This has inspired us and challenged us to hear God’s call to costly discipleship and we lament the effects of the human sin of greed and particularly its effects on this planet, our home.

Together we affirm:

The Uniting Church’s commitment to the wellbeing of the environment arises out of our belief that God is the Creator of the world in which we live and move and have our being.

This ‘groaning creation’ is God’s ‘good’ creation.

Through our discerning of Scripture, we acknowledge the gospel of creation: all things were made in, through and for Christ and are being reconciled in Christ.

The Uniting Church believes that God calls us into a particular relationship with the rest of creation, a relationship of mutuality and interdependence which seeks the reconciliation of all creation with God.

The Basis of Union expresses this hope and situates it at the very heart of the church’s mission:
“God in Christ has given to all people in the Church the Holy Spirit as a pledge and foretaste of that coming reconciliation and renewal which is the end in view for the whole creation. The Church’s call is to serve that end.”

Together we recognise:

The ongoing concern of the Uniting Church in Australia since its formation in 1977 for the wellbeing of our planet that has been expressed in numerous statements.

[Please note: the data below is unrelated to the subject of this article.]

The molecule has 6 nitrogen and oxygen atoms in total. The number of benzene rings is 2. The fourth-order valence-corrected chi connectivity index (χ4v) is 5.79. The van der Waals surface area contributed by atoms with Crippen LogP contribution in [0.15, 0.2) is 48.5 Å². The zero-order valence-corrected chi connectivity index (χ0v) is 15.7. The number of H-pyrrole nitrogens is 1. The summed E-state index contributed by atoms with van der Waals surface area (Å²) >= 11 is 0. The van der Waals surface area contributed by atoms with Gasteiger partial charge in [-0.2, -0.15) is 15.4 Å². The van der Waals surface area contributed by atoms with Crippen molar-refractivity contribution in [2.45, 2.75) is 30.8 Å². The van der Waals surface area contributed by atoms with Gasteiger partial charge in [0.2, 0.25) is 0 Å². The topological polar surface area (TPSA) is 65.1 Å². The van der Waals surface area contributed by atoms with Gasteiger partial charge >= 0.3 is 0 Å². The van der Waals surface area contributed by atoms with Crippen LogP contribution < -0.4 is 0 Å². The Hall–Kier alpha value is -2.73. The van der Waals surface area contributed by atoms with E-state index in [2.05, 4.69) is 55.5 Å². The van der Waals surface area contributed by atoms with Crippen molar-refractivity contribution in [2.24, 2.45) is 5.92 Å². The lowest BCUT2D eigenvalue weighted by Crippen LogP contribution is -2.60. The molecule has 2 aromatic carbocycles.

The unique place and wisdom of First Peoples of Australia in relation to the land. The Preamble to the Constitution of the Uniting Church recognises that:

The First Peoples had already encountered the Creator God before the arrival of the colonisers; the Spirit was already in the land revealing God to the people through law, custom and ceremony. The same love and grace that was finally and fully revealed in Jesus Christ sustained the First Peoples and gave them particular insights into God’s ways.

The Churches of the Pacific, with whom we are a part of the Body of Christ, and the Pacific Conference of Churches, to which we belong, are leading the response to climate change. We hear their call and witness to us; and recognise their prophetic, practical and pastoral actions among their people.

Dominant forms of the Christian tradition have been complicit in the abuse of creation, often accompanied by the belief that the world is given to use as we please, and the perspective that “more is better”.